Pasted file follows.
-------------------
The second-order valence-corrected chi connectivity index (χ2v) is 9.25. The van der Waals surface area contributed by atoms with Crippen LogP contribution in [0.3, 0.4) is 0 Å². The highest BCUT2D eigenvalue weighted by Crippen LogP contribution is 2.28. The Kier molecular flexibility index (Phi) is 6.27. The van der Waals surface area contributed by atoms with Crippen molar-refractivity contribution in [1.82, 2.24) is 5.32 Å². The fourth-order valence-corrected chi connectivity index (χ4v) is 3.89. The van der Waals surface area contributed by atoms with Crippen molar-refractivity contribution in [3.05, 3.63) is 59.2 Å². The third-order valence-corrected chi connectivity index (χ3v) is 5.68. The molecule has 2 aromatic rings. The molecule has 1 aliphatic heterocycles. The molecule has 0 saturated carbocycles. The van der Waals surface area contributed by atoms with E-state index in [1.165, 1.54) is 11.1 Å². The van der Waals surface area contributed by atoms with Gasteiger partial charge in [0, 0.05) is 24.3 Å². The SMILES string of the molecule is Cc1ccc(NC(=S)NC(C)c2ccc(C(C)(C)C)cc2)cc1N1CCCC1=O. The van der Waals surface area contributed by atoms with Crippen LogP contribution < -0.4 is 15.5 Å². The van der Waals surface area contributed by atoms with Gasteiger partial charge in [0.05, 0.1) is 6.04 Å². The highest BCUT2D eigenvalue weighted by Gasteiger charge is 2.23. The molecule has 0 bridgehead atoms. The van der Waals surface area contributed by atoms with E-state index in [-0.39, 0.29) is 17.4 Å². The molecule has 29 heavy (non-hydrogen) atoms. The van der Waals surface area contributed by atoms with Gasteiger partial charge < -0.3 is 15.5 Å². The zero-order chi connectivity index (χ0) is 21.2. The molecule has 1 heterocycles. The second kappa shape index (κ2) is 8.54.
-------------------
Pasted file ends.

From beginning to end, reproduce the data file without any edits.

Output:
The second-order valence-corrected chi connectivity index (χ2v) is 9.25. The van der Waals surface area contributed by atoms with Crippen LogP contribution in [0.3, 0.4) is 0 Å². The highest BCUT2D eigenvalue weighted by Crippen LogP contribution is 2.28. The Kier molecular flexibility index (Phi) is 6.27. The van der Waals surface area contributed by atoms with Crippen molar-refractivity contribution in [1.82, 2.24) is 5.32 Å². The fourth-order valence-corrected chi connectivity index (χ4v) is 3.89. The van der Waals surface area contributed by atoms with Crippen molar-refractivity contribution in [3.05, 3.63) is 59.2 Å². The third-order valence-corrected chi connectivity index (χ3v) is 5.68. The molecule has 2 aromatic rings. The molecule has 1 aliphatic heterocycles. The molecule has 0 saturated carbocycles. The van der Waals surface area contributed by atoms with E-state index in [1.165, 1.54) is 11.1 Å². The van der Waals surface area contributed by atoms with Gasteiger partial charge in [0, 0.05) is 24.3 Å². The SMILES string of the molecule is Cc1ccc(NC(=S)NC(C)c2ccc(C(C)(C)C)cc2)cc1N1CCCC1=O. The van der Waals surface area contributed by atoms with Crippen LogP contribution < -0.4 is 15.5 Å². The van der Waals surface area contributed by atoms with Gasteiger partial charge in [0.05, 0.1) is 6.04 Å². The highest BCUT2D eigenvalue weighted by Gasteiger charge is 2.23. The molecule has 0 bridgehead atoms. The van der Waals surface area contributed by atoms with E-state index in [-0.39, 0.29) is 17.4 Å². The molecule has 29 heavy (non-hydrogen) atoms. The van der Waals surface area contributed by atoms with Gasteiger partial charge < -0.3 is 15.5 Å². The zero-order chi connectivity index (χ0) is 21.2. The molecule has 1 heterocycles. The second kappa shape index (κ2) is 8.54.